History About Flight

On Dec. 17, 1903, at 10:30 a.m., Orville and Wilbur Wright capped four years of relentless research and design efforts with a 120-foot, 12-second flight at Kill Devil Hill, a town five miles down the road from Kitty Hawk, North Carolina. – the first powered flight in a heavier-than-air machine.

– The first person to fly as a passenger was Leon Delagrange, who rode with French pilot Henri Farman from a meadow outside of Paris in 1908. Charles Furnas became the first American airplane passenger when he flew with Orville Wright at Kitty Hawk later that year.

– The first autonomous flight by a hydroplane was made by the French engineer Henri Fabre on March 28, 1910. Also a floatplane, its name was Le Canard (‘the duck’), and took off from the water to fly 1,650 feet on its first flight.

– An unofficial airmail flight was conducted by Fred Wiseman, who carried three letters between Petaluma and Santa Rosa, California, on February 17, 1911.

– The first airmail officialy approved by the U.S. post office department began on September 23,1911, and the pilot Earle Ovington would carry the mail on his lefs and tossed the bag overboard when he reached his destination.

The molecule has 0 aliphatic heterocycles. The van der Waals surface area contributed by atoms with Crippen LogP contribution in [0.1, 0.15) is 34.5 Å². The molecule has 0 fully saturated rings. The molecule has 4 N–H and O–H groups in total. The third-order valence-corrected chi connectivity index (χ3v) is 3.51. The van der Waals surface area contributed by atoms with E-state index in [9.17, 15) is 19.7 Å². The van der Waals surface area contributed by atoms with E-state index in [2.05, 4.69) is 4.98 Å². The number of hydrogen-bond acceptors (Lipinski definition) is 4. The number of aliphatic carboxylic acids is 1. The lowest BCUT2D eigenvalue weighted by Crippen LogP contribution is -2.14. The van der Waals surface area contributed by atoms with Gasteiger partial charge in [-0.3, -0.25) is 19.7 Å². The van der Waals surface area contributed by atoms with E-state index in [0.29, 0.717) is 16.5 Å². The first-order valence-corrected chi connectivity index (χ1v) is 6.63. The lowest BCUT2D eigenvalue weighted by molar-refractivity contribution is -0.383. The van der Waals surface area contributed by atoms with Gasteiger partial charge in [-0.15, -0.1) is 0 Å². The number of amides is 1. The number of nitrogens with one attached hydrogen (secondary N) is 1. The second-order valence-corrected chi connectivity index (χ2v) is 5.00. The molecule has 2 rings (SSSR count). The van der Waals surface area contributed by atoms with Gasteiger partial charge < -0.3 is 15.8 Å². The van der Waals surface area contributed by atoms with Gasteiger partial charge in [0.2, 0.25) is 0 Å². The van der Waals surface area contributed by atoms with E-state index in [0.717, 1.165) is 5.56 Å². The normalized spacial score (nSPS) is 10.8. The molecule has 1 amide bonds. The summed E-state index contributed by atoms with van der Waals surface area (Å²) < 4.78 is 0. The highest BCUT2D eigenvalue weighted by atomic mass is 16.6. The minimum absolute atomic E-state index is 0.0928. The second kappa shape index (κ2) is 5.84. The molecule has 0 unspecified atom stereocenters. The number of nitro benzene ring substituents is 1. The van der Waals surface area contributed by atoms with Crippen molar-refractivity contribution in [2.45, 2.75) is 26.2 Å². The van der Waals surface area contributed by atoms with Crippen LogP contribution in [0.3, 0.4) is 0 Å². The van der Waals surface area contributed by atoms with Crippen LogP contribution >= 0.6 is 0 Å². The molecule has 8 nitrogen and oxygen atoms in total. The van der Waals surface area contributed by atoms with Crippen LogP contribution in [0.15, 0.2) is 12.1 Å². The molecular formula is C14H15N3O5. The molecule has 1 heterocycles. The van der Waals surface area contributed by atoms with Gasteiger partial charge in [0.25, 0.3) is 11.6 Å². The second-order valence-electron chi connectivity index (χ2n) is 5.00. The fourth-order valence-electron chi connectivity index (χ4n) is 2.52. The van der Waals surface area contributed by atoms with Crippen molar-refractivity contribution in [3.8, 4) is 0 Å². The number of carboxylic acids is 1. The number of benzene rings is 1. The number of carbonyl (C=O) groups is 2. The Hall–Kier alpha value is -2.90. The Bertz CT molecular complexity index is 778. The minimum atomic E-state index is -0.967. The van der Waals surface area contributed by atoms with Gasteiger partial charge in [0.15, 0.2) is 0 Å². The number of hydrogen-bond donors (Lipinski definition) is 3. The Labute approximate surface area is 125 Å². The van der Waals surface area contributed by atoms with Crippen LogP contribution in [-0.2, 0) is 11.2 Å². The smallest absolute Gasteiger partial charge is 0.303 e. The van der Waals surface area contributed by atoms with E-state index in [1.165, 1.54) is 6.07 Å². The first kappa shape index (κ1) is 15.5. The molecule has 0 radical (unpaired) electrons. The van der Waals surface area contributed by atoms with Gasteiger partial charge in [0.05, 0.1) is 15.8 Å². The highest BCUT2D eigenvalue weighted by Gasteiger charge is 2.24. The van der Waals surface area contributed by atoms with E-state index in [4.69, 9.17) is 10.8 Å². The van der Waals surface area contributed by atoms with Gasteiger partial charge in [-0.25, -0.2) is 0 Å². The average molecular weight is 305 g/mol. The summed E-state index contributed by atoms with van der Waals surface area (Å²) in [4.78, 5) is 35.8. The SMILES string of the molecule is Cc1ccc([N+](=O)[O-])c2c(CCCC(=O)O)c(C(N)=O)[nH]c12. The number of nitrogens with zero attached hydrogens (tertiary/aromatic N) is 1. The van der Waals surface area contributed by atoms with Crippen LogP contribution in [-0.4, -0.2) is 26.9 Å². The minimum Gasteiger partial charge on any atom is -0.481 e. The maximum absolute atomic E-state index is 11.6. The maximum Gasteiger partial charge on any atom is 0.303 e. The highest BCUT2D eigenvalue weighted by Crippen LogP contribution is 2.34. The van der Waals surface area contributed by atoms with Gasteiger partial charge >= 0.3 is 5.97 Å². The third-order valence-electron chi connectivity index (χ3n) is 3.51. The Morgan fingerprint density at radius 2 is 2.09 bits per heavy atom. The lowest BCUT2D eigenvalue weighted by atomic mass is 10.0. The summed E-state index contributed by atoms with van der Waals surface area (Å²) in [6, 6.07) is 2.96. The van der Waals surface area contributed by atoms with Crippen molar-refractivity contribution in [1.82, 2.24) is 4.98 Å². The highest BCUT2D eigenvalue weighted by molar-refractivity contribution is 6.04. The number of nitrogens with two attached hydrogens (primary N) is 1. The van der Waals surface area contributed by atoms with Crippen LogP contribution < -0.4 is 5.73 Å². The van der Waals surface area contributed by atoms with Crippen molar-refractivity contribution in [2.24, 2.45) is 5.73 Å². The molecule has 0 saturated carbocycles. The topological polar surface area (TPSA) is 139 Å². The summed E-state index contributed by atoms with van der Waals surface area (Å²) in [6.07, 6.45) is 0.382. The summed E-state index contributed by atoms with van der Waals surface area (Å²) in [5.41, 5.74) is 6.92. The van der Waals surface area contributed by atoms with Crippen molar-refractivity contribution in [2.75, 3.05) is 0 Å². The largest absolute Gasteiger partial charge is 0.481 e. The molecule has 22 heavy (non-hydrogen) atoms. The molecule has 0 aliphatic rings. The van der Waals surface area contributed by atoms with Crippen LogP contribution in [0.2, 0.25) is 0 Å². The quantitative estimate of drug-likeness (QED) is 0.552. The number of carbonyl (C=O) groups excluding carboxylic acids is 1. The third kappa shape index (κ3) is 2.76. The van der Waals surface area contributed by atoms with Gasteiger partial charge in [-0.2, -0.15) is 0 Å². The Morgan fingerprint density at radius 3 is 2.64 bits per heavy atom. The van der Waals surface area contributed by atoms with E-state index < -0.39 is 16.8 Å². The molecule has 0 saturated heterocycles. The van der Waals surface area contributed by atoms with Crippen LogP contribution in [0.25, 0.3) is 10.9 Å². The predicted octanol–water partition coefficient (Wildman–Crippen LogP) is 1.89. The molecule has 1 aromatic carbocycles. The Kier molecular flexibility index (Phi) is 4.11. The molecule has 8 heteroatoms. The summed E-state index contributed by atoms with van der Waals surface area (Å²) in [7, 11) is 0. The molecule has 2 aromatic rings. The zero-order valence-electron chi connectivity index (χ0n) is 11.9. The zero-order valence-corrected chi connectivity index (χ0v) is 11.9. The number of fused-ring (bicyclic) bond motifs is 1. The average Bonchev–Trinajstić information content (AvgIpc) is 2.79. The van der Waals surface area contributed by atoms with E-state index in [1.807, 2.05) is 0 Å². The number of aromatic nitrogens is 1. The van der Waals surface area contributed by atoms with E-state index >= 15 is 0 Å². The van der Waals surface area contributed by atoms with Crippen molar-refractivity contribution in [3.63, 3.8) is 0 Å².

– In 1911, the first transcontinental flight across the U.S. was completed by Calbraith P. Rodgers.

– In 1919, the first nonstop transcontinental flight was made by John William Alcock and Arthur Whitten Brown on June 14 to June 15.

– DELAG, Deutsche Luftschiffahrts-Aktiengesellschaft was the world’s first airline. It was founded on November 16, 1909 with government assistance, and operated airships manufactured by The Zeppelin Corporation.

– The first scheduled air service began in Florida on Jan. 1, 1914. Glenn Curtiss had designed a plane that could take off and land on water and thus could be built larger than any plane to date, because it did not need the heavy undercarriage required for landing on hard ground.

– Thomas Benoist, an auto parts maker, decided to build such a flying boat, or seaplane, to initiate air service across Tampa Bay called the St. Petersburg-Tampa Air Boat Line. His first passenger was ex-St. Petersburg Mayor A.C. Pheil, who made the 18-mile trip in 23 minutes, a considerable improvement over the two-hour trip by boat. The single-plane service accommodated one passenger at a time, and the company charged a one-way fare of $5. After operating two flights a day for four months, the company folded with the end of the winter tourist season

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